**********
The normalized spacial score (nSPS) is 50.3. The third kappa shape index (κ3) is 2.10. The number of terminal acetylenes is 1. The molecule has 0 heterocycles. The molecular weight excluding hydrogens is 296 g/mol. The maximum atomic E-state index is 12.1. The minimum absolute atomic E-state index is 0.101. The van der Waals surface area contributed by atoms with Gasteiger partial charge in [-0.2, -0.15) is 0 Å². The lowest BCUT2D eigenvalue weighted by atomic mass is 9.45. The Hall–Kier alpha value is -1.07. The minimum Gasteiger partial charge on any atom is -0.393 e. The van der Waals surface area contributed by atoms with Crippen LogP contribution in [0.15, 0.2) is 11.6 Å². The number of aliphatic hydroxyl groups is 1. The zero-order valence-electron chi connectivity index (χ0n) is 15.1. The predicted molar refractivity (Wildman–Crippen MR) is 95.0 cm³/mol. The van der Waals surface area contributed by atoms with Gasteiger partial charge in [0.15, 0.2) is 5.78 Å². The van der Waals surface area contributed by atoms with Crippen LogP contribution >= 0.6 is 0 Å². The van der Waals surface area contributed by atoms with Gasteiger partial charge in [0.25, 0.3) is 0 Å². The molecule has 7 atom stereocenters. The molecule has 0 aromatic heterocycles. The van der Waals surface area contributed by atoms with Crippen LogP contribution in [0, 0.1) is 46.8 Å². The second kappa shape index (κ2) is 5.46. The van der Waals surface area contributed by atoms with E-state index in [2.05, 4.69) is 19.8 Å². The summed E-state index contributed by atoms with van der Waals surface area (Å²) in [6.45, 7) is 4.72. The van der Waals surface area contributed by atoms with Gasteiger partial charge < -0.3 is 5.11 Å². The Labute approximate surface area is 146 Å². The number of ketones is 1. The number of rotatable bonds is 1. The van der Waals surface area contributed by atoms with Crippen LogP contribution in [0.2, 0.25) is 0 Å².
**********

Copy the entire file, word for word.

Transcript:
The normalized spacial score (nSPS) is 50.3. The third kappa shape index (κ3) is 2.10. The number of terminal acetylenes is 1. The molecule has 0 heterocycles. The molecular weight excluding hydrogens is 296 g/mol. The maximum atomic E-state index is 12.1. The minimum absolute atomic E-state index is 0.101. The van der Waals surface area contributed by atoms with Gasteiger partial charge in [-0.2, -0.15) is 0 Å². The lowest BCUT2D eigenvalue weighted by atomic mass is 9.45. The Hall–Kier alpha value is -1.07. The minimum Gasteiger partial charge on any atom is -0.393 e. The van der Waals surface area contributed by atoms with Crippen LogP contribution in [0.15, 0.2) is 11.6 Å². The number of aliphatic hydroxyl groups is 1. The zero-order valence-electron chi connectivity index (χ0n) is 15.1. The predicted molar refractivity (Wildman–Crippen MR) is 95.0 cm³/mol. The van der Waals surface area contributed by atoms with Gasteiger partial charge in [0.15, 0.2) is 5.78 Å². The van der Waals surface area contributed by atoms with Crippen LogP contribution >= 0.6 is 0 Å². The van der Waals surface area contributed by atoms with Gasteiger partial charge in [0.25, 0.3) is 0 Å². The molecule has 7 atom stereocenters. The molecule has 0 aromatic heterocycles. The van der Waals surface area contributed by atoms with Crippen LogP contribution in [0, 0.1) is 46.8 Å². The second kappa shape index (κ2) is 5.46. The van der Waals surface area contributed by atoms with E-state index in [2.05, 4.69) is 19.8 Å². The summed E-state index contributed by atoms with van der Waals surface area (Å²) in [6.45, 7) is 4.72. The van der Waals surface area contributed by atoms with Gasteiger partial charge < -0.3 is 5.11 Å². The Labute approximate surface area is 146 Å². The number of ketones is 1. The number of rotatable bonds is 1. The van der Waals surface area contributed by atoms with Crippen LogP contribution in [0.2, 0.25) is 0 Å².